Ex-White House stenographer: Trump doesn't like being recorded because the truth is 'his adversary'
Donald Trump does an interview with BBC Panorama in 2013 (Screen cap).

Beck Dorey-Stein, who served as a White House stenographer under both Presidents Barack Obama and Donald Trump, has written an editorial for the New York Times in which she describes Trump's strange aversion to having people write down exactly what he says.

To start, she explains why most presidents of both parties have traditionally welcomed stenographers as a way to protect them from being inaccurately quoted.

"We weren't powerful, but we were respected; George W. Bush used to call out, 'I love the stenos!' whenever he saw my boss, Peggy, or her colleagues," she writes. "Our job, after all, was to provide a first line of defense against the press by being present whenever a reporter was in the same room as the president."

However, she says all that changed when Trump entered the White House.

In particular, she notes that the Trump White House excluded stenographers entirely from Trump's infamous 2017 interview with Lester Holt in which the president admitted that the Russia investigation was on his mind when he decided to fire former FBI Director James Comey.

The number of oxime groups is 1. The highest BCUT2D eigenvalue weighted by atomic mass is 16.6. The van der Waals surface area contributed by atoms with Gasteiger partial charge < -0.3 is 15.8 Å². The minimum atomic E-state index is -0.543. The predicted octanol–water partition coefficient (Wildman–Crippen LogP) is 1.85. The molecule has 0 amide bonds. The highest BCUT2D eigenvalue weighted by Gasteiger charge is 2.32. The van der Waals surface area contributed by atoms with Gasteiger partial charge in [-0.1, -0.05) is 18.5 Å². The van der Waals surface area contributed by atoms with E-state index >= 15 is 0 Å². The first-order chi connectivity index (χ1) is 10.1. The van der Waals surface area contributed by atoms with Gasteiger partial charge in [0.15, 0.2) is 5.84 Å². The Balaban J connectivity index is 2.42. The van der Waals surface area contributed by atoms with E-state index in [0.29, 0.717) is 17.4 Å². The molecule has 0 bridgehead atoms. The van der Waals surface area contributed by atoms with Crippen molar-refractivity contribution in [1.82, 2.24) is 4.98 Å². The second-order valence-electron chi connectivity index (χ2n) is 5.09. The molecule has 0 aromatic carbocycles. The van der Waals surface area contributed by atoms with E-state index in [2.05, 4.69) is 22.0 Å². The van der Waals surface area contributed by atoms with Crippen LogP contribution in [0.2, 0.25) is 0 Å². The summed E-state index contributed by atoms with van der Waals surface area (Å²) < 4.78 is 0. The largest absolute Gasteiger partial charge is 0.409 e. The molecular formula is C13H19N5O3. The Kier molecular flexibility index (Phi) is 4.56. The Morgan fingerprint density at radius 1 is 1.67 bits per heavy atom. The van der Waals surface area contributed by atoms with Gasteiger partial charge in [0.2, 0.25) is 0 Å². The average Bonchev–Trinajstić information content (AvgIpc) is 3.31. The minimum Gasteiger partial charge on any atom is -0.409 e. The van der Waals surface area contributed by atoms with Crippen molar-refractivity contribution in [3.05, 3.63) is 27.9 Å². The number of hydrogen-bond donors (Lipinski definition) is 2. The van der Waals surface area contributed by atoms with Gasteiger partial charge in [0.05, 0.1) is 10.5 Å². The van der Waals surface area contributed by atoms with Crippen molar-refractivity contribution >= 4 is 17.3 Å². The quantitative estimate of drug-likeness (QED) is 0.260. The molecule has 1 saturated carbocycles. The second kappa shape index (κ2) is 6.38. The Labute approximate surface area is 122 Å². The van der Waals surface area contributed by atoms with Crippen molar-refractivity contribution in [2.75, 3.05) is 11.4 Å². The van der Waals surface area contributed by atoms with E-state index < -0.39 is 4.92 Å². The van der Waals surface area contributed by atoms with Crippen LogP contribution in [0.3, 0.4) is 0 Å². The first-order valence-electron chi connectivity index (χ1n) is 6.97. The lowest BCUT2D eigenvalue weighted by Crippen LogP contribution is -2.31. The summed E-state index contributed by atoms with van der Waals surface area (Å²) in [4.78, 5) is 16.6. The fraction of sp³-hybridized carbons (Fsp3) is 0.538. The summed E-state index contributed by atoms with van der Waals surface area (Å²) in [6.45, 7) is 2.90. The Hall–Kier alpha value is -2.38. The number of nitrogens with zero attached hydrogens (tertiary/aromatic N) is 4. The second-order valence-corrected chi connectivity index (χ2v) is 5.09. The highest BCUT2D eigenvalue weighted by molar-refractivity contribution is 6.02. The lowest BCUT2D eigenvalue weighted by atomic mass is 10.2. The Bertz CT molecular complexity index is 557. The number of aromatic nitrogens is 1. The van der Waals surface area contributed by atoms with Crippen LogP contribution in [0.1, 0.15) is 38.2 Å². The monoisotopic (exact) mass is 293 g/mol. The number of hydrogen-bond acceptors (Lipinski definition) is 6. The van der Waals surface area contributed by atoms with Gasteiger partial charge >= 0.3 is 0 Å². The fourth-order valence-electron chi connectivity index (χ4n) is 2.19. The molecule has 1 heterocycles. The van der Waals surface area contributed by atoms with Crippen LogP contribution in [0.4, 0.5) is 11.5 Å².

She also says that former Trump aide Hope Hicks broke off an interview the president was conducting with former Fox News host Bill O'Reilly to move the two men for a private off-the-record discussion in the Oval Office -- again with no stenographers present.

"Mr. Trump likes to call anyone who disagrees with him 'fake news,'" she concludes. "But if he’s really the victim of so much inaccurate reporting, why is he so averse to having the facts recorded and transcribed? It’s clear that White House stenographers do not serve his administration, but rather his adversary: the truth."

Read the whole editorial here.